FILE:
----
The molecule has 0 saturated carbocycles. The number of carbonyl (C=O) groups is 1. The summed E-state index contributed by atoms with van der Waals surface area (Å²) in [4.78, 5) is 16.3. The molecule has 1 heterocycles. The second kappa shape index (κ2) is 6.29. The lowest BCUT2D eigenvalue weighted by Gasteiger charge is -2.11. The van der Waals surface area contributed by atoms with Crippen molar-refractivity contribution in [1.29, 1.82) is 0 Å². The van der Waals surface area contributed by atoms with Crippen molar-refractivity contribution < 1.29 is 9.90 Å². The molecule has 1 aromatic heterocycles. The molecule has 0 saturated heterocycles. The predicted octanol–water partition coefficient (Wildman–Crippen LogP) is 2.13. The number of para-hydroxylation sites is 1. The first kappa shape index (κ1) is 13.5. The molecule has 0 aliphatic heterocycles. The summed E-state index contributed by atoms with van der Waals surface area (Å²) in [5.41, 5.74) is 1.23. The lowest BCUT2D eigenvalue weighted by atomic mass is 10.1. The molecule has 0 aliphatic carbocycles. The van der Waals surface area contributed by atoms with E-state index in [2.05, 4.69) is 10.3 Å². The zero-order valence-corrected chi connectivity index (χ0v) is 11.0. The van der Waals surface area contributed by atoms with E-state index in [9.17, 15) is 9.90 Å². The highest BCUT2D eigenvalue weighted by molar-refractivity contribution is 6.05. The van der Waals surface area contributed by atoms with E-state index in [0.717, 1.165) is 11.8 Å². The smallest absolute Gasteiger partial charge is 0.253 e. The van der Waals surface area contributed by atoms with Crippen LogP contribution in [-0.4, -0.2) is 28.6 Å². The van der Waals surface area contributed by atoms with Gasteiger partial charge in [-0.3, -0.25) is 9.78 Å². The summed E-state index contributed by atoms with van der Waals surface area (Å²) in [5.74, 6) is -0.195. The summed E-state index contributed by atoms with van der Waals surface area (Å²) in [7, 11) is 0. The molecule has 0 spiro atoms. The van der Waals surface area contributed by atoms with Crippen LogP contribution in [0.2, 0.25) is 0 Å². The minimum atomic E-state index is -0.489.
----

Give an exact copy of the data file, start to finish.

The molecule has 0 saturated carbocycles. The number of carbonyl (C=O) groups is 1. The summed E-state index contributed by atoms with van der Waals surface area (Å²) in [4.78, 5) is 16.3. The molecule has 1 heterocycles. The second kappa shape index (κ2) is 6.29. The lowest BCUT2D eigenvalue weighted by Gasteiger charge is -2.11. The van der Waals surface area contributed by atoms with Crippen molar-refractivity contribution in [1.29, 1.82) is 0 Å². The van der Waals surface area contributed by atoms with Crippen molar-refractivity contribution < 1.29 is 9.90 Å². The molecule has 1 aromatic heterocycles. The molecule has 0 saturated heterocycles. The predicted octanol–water partition coefficient (Wildman–Crippen LogP) is 2.13. The number of para-hydroxylation sites is 1. The first kappa shape index (κ1) is 13.5. The molecule has 0 aliphatic heterocycles. The summed E-state index contributed by atoms with van der Waals surface area (Å²) in [5.41, 5.74) is 1.23. The lowest BCUT2D eigenvalue weighted by atomic mass is 10.1. The molecule has 0 aliphatic carbocycles. The van der Waals surface area contributed by atoms with E-state index in [2.05, 4.69) is 10.3 Å². The zero-order valence-corrected chi connectivity index (χ0v) is 11.0. The van der Waals surface area contributed by atoms with E-state index in [9.17, 15) is 9.90 Å². The highest BCUT2D eigenvalue weighted by molar-refractivity contribution is 6.05. The van der Waals surface area contributed by atoms with E-state index in [0.717, 1.165) is 11.8 Å². The smallest absolute Gasteiger partial charge is 0.253 e. The van der Waals surface area contributed by atoms with Crippen LogP contribution in [-0.4, -0.2) is 28.6 Å². The van der Waals surface area contributed by atoms with Gasteiger partial charge in [-0.3, -0.25) is 9.78 Å². The summed E-state index contributed by atoms with van der Waals surface area (Å²) in [5.74, 6) is -0.195. The summed E-state index contributed by atoms with van der Waals surface area (Å²) in [7, 11) is 0. The molecule has 0 spiro atoms. The van der Waals surface area contributed by atoms with Crippen LogP contribution in [0.2, 0.25) is 0 Å². The minimum atomic E-state index is -0.489.